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I just realized that I am going to be spending roughly 40 of the next 60 days on the road.  If you are in any of these places, please get in touch!

  1. March 20th-23rd Washington DC - visit the ‘rents
  2. March 29th - April 4th Chicago - Chiacgo Roadshow
  3. April 8th - 14th Liverpool - FACT Climate for Change
    1. Denmark - quick trip while in Liverpool for EnterAction conference
  4. April 23rd-26th Austin - visit my brother
  5. April 29 - May 1st New Mexico - visiting the IFDM program at UNM
  6. July 10-22 (ish) Gijón, Spain - Invisible Threads will be a part of the upcoming exhibition called FEEDFORWARD - The Angel of History curated by Steve Dietz, Christiane Paul. The show will run from July 17th through January 11th, 2010 at LABoral Centro de Arte y Creación Industrial, Gijón, Spain with an opening reception and symposium during the opening weekend.

Chicago Roadshow Poster

Michael Mandiberg on the Staten Island Ferry Michael Mandiberg on the Staten Island Ferry

(Ferry photos by Cynthia Chris)

Michael Mandiberg on the Staten Island Ferry

I’m not sure whether to be honored or totally embarrassed, but the College of Staten Island marketing department decided I was photogenic enough to put my picture on an ad that is on the Staten Island Ferry

The Postmasters Show on


Bright Bike on:

Trends Update
Core 77

Dooby Brain

Digital Foundations on:

The Current Buzz

I FFFound out that one of the cover designs ended up on FFFound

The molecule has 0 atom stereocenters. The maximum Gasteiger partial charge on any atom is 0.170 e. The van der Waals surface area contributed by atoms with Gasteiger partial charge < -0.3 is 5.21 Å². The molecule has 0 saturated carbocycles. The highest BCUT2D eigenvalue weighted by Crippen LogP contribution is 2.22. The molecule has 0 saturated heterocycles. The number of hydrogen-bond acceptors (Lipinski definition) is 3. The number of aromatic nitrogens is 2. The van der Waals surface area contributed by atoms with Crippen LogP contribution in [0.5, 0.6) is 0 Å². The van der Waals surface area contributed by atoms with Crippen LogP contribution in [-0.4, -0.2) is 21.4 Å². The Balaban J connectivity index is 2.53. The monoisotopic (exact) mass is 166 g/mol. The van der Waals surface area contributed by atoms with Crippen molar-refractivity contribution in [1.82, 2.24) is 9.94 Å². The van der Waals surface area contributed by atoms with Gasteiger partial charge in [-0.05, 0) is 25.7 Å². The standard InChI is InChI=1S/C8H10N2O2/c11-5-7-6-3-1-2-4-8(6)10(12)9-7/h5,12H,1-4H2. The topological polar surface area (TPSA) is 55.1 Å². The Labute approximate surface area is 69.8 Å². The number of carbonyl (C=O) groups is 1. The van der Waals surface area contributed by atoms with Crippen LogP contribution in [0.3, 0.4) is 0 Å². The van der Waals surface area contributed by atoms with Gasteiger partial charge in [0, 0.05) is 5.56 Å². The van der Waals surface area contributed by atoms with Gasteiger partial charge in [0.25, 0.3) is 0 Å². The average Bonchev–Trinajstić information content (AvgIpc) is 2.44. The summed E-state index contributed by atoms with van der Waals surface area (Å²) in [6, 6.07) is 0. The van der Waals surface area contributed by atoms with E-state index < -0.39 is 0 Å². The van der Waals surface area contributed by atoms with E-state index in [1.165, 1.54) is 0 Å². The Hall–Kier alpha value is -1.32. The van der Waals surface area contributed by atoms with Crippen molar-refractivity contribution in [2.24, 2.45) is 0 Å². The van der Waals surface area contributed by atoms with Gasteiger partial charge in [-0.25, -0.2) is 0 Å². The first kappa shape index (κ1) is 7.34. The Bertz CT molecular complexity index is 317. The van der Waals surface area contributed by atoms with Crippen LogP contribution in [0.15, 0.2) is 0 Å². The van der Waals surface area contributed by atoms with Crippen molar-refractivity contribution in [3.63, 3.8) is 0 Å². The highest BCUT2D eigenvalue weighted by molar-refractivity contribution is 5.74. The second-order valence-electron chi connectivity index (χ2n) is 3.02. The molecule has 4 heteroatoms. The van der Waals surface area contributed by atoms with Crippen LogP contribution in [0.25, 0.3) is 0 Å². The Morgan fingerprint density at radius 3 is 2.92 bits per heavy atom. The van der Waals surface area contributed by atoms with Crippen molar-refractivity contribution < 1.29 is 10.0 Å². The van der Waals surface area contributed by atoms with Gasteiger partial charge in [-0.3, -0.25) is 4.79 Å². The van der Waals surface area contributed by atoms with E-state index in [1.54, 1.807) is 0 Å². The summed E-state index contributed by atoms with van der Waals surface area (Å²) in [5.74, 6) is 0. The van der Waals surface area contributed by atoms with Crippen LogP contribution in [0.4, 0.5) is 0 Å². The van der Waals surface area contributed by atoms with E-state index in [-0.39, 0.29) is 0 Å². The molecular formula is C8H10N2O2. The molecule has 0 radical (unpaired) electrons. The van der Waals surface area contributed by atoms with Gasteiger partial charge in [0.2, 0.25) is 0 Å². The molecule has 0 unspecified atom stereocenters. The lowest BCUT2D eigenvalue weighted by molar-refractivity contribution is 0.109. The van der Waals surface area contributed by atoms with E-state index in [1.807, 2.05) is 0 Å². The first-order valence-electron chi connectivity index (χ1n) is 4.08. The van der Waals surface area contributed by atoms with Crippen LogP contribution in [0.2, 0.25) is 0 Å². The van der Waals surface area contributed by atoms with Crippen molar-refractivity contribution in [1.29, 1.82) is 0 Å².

Can we get any more degrading

We have to dump all of our water, in some cases women are being forced to remove their undergarments, and of course we all have to take off our shoes, now we are forced to look at ads in the process. Not that the security check point was a particularly sacred or peaceful place anyway, but man, seeing those really bright ads at that moment is not the kind of branding they want. I’m thinking: “damnit, I hate shoes right now.” And then I have to stare into a box that is telling me “you love shoes. you need shoes. buy more shoes.”

art slant

Yaelle Amir writes about “the future is not what it used to be” on ArtSlant:

Several of the artists have elected to shed light on the internet’s negative affects by way of nostalgia, as they highlight what it has ultimately replaced. This approach is most clearly exemplified by Kristin Lucas’ colorful wax sculptures of obsolete technologies, as well as Michael Mandiberg’s laser-cut paper dictionary and daily newspapers, which have been rendered unreadable as a metaphor for their online alternatives.

I’ll be at this for the first week for the first week of the exhibition.

Climate for Change

13 March - 31 May

In 2009, FACT (Foundation for Art and Creative Technology) is exploring how humans can be invested in the change needed to sustain civilization and examining the multiple crises affecting the world: ecological, financial, food, housing. Is society itself becoming unsustainable?

The 21st century has finally hit and there is an energy in the air - how do you respond? Forget the eco-art and bring on local, national and international debates, actions, contexts, struggles and solutions.

With residents from Eyebeam’s Sustainability Research Group, Stefan Szczelkun, Melanie Gilligan and more, Climate for Change is an experiment in local activism and engagement.

FACT, 88 Wood Street, Liverpool, L14DQ